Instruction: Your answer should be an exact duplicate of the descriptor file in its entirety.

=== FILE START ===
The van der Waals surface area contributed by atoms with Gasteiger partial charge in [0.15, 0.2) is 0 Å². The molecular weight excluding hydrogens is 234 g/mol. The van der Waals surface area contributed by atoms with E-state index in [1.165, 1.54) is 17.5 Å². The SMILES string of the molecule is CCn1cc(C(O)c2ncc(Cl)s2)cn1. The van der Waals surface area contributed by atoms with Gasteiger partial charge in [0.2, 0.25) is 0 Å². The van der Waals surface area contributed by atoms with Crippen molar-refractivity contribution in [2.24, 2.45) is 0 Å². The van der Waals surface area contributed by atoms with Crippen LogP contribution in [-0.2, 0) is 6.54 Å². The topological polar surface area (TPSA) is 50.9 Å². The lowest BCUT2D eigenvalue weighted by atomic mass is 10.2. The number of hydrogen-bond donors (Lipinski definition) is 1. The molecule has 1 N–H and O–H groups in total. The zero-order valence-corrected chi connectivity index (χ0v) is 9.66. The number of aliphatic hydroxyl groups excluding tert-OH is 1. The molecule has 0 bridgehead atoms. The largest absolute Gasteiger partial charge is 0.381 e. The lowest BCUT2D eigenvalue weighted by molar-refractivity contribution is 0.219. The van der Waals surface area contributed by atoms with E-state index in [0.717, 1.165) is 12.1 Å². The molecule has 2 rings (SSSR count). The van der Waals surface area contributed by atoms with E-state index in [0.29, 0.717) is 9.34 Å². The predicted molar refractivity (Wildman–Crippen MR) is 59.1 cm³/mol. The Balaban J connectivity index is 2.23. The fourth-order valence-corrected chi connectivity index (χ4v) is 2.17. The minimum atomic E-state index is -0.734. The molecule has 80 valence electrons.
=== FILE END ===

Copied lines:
The van der Waals surface area contributed by atoms with Gasteiger partial charge in [0.15, 0.2) is 0 Å². The molecular weight excluding hydrogens is 234 g/mol. The van der Waals surface area contributed by atoms with E-state index in [1.165, 1.54) is 17.5 Å². The SMILES string of the molecule is CCn1cc(C(O)c2ncc(Cl)s2)cn1. The van der Waals surface area contributed by atoms with Gasteiger partial charge in [0.2, 0.25) is 0 Å². The van der Waals surface area contributed by atoms with Crippen molar-refractivity contribution in [2.24, 2.45) is 0 Å². The van der Waals surface area contributed by atoms with Crippen LogP contribution in [-0.2, 0) is 6.54 Å². The topological polar surface area (TPSA) is 50.9 Å². The lowest BCUT2D eigenvalue weighted by atomic mass is 10.2. The number of hydrogen-bond donors (Lipinski definition) is 1. The molecule has 1 N–H and O–H groups in total. The zero-order valence-corrected chi connectivity index (χ0v) is 9.66. The number of aliphatic hydroxyl groups excluding tert-OH is 1. The molecule has 0 bridgehead atoms. The largest absolute Gasteiger partial charge is 0.381 e. The lowest BCUT2D eigenvalue weighted by molar-refractivity contribution is 0.219. The van der Waals surface area contributed by atoms with E-state index in [0.717, 1.165) is 12.1 Å². The molecule has 2 rings (SSSR count). The van der Waals surface area contributed by atoms with E-state index in [0.29, 0.717) is 9.34 Å². The predicted molar refractivity (Wildman–Crippen MR) is 59.1 cm³/mol. The Balaban J connectivity index is 2.23. The fourth-order valence-corrected chi connectivity index (χ4v) is 2.17. The minimum atomic E-state index is -0.734. The molecule has 80 valence electrons.